Assessing casualty counts remains difficult, as U.S. and other Western officials have acknowledged a limited ability to observe the battlefield, and efforts by Russian and Ukrainian commanders to protect operational security by obscuring the true scope of each side’s losses.

Gen. Mark A. Milley, chairman of the Joint Chiefs of Staff, said in an interview with Foreign Affairs magazine published Tuesday that Russia has suffered “maybe” 200,000 or 250,000 dead and wounded overall in the war. Putin has replaced them, Milley said, with waves of reservists who are “poorly led, not well trained, poorly equipped, not well sustained.”

The leaked U.S. intelligence assessment from late February says that American officials believed with “low confidence” that between 35,000 and 42,500 Russian soldiers had been killed at that stage of the war, with another 150,500 to 177,000 wounded. The same assessment listed Ukraine’s losses at between 15,500 and 17,000 dead after a year of war. Another 106,500 to 110,500 were believed to have been wounded.

Despite the bloodshed, neither side seems inclined to end the war. The conflict, according to another leaked assessment, is expected to drag on into 2024, even if Ukraine inflicts “unsustainable losses” on Russian forces. “Negotiations to end the conflict,” the document says, “are unlikely during 2023 in all considered scenarios.”

Khurshudyan reported from Kyiv. Karen DeYoung contributed to this report.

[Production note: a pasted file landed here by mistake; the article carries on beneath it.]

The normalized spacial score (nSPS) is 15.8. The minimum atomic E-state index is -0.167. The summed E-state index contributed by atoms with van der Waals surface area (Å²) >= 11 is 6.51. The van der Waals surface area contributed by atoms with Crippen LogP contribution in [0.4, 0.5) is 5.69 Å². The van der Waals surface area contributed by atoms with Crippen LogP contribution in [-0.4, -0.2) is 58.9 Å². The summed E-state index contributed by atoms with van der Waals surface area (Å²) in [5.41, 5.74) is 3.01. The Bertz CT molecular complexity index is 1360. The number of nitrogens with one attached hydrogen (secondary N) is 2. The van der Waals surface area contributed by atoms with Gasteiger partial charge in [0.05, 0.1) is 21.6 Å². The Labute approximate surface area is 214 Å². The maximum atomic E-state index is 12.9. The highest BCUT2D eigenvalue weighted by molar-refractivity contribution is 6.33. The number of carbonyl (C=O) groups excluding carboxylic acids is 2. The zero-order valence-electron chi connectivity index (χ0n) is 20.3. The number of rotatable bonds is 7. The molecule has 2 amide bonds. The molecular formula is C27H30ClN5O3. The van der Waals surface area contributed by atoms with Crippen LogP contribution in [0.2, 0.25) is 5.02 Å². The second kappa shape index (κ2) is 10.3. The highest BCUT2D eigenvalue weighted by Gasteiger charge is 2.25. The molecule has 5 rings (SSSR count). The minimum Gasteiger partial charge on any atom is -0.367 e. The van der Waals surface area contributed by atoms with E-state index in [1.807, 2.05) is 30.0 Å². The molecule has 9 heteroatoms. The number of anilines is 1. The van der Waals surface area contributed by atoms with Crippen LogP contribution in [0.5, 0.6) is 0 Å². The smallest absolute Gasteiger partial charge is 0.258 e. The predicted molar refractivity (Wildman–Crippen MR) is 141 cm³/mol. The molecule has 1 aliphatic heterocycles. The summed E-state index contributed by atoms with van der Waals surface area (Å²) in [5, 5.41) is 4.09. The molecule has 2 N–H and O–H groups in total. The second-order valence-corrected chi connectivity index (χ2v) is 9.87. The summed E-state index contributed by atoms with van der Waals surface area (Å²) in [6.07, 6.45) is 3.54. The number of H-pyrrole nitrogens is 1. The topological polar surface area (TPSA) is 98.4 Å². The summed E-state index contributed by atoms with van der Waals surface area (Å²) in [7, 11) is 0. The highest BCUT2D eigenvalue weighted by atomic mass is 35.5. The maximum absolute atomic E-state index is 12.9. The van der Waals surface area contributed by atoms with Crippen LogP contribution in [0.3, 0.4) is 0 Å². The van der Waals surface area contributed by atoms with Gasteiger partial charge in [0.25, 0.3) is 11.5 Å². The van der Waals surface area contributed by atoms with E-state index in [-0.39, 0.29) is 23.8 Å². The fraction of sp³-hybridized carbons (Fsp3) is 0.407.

One year of Russia’s war in Ukraine

Portraits of Ukraine: Every Ukrainian’s life has changed since Russia launched its full-scale invasion one year ago — in ways both big and small. They have learned to survive and support each other under extreme circumstances, in bomb shelters and hospitals, destroyed apartment complexes and ruined marketplaces. Scroll through portraits of Ukrainians reflecting on a year of loss, resilience and fear.

Battle of attrition: Over the past year, the war has morphed from a multi-front invasion that included Kyiv in the north to a conflict of attrition largely concentrated along an expanse of territory in the east and south. Follow the 600-mile front line between Ukrainian and Russian forces and take a look at where the fighting has been concentrated.

A year of living apart: Russia’s invasion, coupled with Ukraine’s martial law preventing fighting-age men from leaving the country, has forced agonizing decisions for millions of Ukrainian families about how to balance safety, duty and love, with once-intertwined lives having become unrecognizable. Here’s what a train station full of goodbyes looked like last year.

Deepening global divides: President Biden has trumpeted the reinvigorated Western alliance forged during the war as a “global coalition,” but a closer look suggests the world is far from united on issues raised by the Ukraine war. Evidence abounds that the effort to isolate Putin has failed and that sanctions haven’t stopped Russia, thanks to its oil and gas exports.